If you are a public body, or delivering a service on behalf of a public body, you are also subject to the Public Sector Equality Duty (PSED). The PSED requires public sector bodies or organisations carrying out public functions under contract to a public sector body (for example, a private firm providing care services under contract to a local authority) to have due regard to the need to: eliminate unlawful discrimination, harassment and victimisation and other conduct prohibited by the Equality Act 2010, advance equality of opportunity between people who share a protected characteristic and those who do not and foster good relations between people who share a protected characteristic and those who do not.

No, your employee cannot refuse on grounds of religion or belief to manage, train or supervise a colleague because the colleague has a particular protected characteristic (for example, because of the colleague’s sexual orientation, sex, gender identity, race, disability or religion or belief). Allowing this to happen would be treating the colleague less favourably because of that protected characteristic and so would be direct discrimination.

For example, if an employee refused to manage a colleague because that colleague is gay or disabled, the colleague could bring a claim of direct sexual orientation or disability discrimination against the employee and against you as their employer. You would be legally liable for your employee's unlawful discrimination unless you could show you had taken all reasonable steps to prevent it.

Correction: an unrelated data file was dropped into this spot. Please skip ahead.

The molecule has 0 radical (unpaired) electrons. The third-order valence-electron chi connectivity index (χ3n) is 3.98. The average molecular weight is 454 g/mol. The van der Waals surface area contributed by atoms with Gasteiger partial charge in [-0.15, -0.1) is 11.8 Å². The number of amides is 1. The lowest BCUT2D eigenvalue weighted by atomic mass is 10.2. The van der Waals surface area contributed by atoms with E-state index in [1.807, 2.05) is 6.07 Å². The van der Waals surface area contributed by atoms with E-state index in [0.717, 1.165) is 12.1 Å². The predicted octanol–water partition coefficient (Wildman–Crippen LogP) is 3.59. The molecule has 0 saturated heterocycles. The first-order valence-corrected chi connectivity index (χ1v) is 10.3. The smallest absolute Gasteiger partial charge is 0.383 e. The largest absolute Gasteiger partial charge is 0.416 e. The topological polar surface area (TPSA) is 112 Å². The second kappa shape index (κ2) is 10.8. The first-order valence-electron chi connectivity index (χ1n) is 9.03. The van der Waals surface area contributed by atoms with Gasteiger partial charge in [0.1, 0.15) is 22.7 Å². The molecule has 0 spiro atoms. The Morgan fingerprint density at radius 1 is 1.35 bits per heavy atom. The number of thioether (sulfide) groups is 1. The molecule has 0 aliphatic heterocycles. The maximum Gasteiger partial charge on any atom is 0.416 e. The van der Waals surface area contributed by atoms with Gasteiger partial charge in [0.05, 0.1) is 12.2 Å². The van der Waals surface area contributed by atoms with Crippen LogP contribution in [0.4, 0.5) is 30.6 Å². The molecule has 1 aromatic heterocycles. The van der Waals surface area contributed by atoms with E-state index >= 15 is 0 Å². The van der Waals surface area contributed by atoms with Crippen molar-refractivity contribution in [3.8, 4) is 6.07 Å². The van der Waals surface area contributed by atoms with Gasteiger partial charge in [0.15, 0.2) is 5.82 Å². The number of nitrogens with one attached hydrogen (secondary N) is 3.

Yes. If circumstances have changed since you granted the request you can review the situation. For example, if your business now has fewer employees than when the request was granted, having to cover the opted-out duties may have a greater impact on the employee’s remaining colleagues. The reduction may even mean that there are not enough colleagues to cover the duties without the employee’s help. In reaching your decision you would also need to consider the impact on the employee of reversing your earlier decision. 

Giving clear reasons and putting any decision in writing will help your employee to understand the reasons behind it. It is good practice, if you think a decision may need to be reviewed later, to explain this at the time of the original decision.

Last updated: 27 Mar 2017

Further information

If you think you might have been treated unfairly and want further advice, you can contact the Equality Advisory and Support Service.